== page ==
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    ABSTRACT: Introduction Major depressive disorder (MDD) is estimated by the World Health Organization to be a leading cause for loss of disability-adjusted life years. In the USA, the 2001 National Comorbidity Survey showed overall lifetime prevalence estimates for MDD of 16.2% (Kessler et al., 2003). Over 50% of respondents with MDD received some type of treatment in the 12 months before their interview. However, only about one-fifth of patients received “adequate” treatment during that time, indicating that more efforts are required at improving access to and utilization of care. Even for patients who are treated, pharmacotherapy is not uniformly effective. Many episodes do not completely respond to initial antidepressant, response may be delayed for weeks or months, and residual symptoms may cause significant morbidity. In this paper, we review the evidence for first-line treatment of MDD, and strategies for patients with treatment-resistant depression. Methods For the purposes of this review, we searched MEDLINE and PsycINFO for controlled trials published in English between January 1981 and October 2010, in which adults with MDD were randomly assigned to receive medication, placebo, or active comparator drugs, and for all meta-analyses of pharmacotherapy for MDD. The number of published randomized placebo-controlled trials (RCTs) of antidepressants for the acute treatment of MDD is too vast to allow discussion of each study. In order to recommend first-line treatment for MDD, we examined meta-analyses of RCTs of antidepressant drugs for MDD as a statistical means of weighing the relative efficacy of antidepressants that have not been compared directly. Because placebo response rates in antidepressant trials tend to be high, many positive trials have small effect sizes, and meta-analysis of multiple trials may be used to determine whether drug–placebo differences are meaningful.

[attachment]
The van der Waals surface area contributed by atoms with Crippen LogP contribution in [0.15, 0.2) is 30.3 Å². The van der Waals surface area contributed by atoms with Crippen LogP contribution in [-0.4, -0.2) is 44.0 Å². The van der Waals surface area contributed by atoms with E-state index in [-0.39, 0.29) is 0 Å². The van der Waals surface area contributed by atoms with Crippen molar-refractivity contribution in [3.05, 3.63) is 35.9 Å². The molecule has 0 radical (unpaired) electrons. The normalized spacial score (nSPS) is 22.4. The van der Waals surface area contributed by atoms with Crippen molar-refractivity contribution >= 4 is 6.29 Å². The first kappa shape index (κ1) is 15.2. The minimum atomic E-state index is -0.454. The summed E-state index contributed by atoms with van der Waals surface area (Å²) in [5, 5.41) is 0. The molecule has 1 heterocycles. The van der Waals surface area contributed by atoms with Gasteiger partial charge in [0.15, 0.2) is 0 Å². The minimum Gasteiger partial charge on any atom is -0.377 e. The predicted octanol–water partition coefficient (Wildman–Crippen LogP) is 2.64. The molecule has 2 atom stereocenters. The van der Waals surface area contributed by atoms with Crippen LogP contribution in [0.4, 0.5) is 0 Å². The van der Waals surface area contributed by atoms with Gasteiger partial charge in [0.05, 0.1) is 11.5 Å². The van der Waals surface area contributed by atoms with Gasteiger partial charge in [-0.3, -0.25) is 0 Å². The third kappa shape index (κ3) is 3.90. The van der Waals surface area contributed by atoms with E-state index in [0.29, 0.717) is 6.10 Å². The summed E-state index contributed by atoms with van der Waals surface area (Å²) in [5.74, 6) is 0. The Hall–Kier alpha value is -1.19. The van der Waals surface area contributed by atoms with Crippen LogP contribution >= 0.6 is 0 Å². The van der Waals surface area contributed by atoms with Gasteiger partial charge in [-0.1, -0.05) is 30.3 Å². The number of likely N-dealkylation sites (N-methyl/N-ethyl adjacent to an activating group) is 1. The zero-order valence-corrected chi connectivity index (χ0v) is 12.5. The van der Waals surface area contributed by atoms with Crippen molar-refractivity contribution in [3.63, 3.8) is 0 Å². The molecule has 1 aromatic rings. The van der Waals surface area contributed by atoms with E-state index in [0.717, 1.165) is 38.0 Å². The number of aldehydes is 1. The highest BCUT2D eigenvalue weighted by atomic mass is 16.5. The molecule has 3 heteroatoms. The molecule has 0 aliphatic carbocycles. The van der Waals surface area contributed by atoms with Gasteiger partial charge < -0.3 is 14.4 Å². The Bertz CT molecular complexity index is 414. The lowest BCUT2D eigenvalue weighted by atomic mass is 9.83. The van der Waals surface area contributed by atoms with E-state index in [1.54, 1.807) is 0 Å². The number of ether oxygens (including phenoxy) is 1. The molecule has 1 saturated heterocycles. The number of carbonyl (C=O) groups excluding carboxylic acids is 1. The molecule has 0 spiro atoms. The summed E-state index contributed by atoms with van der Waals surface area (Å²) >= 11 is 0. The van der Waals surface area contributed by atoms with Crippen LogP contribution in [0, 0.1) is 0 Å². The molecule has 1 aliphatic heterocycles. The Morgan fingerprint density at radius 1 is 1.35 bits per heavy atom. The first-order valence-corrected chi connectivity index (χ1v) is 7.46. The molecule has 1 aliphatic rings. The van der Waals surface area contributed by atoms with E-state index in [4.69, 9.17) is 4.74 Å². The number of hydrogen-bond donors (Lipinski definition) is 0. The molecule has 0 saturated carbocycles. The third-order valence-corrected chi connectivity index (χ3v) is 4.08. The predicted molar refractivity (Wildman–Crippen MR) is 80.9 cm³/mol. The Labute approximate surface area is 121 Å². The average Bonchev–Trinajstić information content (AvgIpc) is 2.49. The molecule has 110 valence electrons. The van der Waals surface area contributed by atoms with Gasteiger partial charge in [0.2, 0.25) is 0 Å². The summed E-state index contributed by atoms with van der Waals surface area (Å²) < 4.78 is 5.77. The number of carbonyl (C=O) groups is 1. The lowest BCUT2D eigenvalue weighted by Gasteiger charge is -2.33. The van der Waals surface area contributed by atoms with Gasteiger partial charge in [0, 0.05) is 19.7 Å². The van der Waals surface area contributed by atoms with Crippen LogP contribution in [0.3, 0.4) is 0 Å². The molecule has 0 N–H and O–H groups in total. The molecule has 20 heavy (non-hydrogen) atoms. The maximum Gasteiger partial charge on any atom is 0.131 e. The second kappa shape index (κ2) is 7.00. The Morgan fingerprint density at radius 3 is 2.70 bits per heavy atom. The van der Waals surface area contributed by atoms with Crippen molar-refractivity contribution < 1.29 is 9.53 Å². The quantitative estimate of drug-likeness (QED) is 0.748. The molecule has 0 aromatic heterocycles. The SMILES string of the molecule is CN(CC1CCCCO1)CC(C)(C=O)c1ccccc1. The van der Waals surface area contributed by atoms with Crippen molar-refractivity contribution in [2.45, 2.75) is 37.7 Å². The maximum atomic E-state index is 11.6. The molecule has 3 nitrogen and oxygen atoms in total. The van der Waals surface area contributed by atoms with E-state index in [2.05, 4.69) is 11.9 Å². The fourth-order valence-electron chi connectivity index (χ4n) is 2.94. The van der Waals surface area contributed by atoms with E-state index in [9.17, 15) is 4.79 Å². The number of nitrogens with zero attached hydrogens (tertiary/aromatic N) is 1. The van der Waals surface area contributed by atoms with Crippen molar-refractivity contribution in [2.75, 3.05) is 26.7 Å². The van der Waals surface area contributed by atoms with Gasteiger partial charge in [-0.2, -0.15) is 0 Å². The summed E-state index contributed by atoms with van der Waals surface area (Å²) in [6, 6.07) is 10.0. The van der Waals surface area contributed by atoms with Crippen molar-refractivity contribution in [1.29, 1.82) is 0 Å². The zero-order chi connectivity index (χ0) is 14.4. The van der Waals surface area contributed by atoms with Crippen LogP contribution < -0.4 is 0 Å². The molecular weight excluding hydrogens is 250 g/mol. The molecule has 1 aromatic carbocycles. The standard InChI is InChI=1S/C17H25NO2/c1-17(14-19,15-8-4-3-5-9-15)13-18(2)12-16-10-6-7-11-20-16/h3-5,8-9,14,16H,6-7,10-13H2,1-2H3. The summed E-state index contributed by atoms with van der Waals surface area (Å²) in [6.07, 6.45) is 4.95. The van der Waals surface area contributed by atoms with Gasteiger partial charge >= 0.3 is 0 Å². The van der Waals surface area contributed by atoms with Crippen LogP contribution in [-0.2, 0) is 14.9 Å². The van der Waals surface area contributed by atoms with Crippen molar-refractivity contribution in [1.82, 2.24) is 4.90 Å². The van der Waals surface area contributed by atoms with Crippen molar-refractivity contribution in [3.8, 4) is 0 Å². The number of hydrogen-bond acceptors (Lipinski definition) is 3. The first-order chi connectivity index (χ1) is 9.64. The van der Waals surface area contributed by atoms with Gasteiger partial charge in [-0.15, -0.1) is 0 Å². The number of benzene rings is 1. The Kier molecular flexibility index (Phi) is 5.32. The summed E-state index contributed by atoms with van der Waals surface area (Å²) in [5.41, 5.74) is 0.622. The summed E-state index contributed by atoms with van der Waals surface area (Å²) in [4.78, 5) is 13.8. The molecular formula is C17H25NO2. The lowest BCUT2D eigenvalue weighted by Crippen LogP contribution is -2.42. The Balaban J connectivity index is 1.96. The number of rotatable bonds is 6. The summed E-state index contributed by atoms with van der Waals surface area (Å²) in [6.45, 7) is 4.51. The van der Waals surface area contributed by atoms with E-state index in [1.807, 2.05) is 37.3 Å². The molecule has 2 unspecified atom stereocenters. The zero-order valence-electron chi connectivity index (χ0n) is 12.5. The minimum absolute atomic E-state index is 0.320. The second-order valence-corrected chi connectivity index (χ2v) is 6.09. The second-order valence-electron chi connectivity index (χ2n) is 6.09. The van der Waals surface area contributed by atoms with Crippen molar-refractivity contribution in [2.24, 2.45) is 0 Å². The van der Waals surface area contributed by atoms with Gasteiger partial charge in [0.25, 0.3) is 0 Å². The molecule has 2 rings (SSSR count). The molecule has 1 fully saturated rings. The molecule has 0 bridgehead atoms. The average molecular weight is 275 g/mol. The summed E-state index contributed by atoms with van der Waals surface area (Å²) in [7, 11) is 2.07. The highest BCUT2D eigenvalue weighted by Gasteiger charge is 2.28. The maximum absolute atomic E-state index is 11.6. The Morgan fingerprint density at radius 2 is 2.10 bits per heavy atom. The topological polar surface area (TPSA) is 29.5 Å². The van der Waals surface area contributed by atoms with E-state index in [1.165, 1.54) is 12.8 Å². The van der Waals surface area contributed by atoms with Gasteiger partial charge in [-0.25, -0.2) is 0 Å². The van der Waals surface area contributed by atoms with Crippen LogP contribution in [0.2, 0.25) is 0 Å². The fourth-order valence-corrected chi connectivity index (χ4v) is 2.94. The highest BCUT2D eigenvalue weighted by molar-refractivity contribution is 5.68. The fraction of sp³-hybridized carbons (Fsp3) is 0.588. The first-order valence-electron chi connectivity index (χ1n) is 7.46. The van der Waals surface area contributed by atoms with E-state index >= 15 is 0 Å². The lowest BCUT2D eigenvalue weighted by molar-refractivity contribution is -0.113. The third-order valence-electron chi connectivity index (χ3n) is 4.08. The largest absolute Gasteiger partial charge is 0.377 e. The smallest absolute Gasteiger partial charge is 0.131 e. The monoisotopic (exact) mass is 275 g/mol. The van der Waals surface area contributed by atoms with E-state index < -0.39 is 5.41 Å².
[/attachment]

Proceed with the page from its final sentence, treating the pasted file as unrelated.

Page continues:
No preview · Article · Jan 2012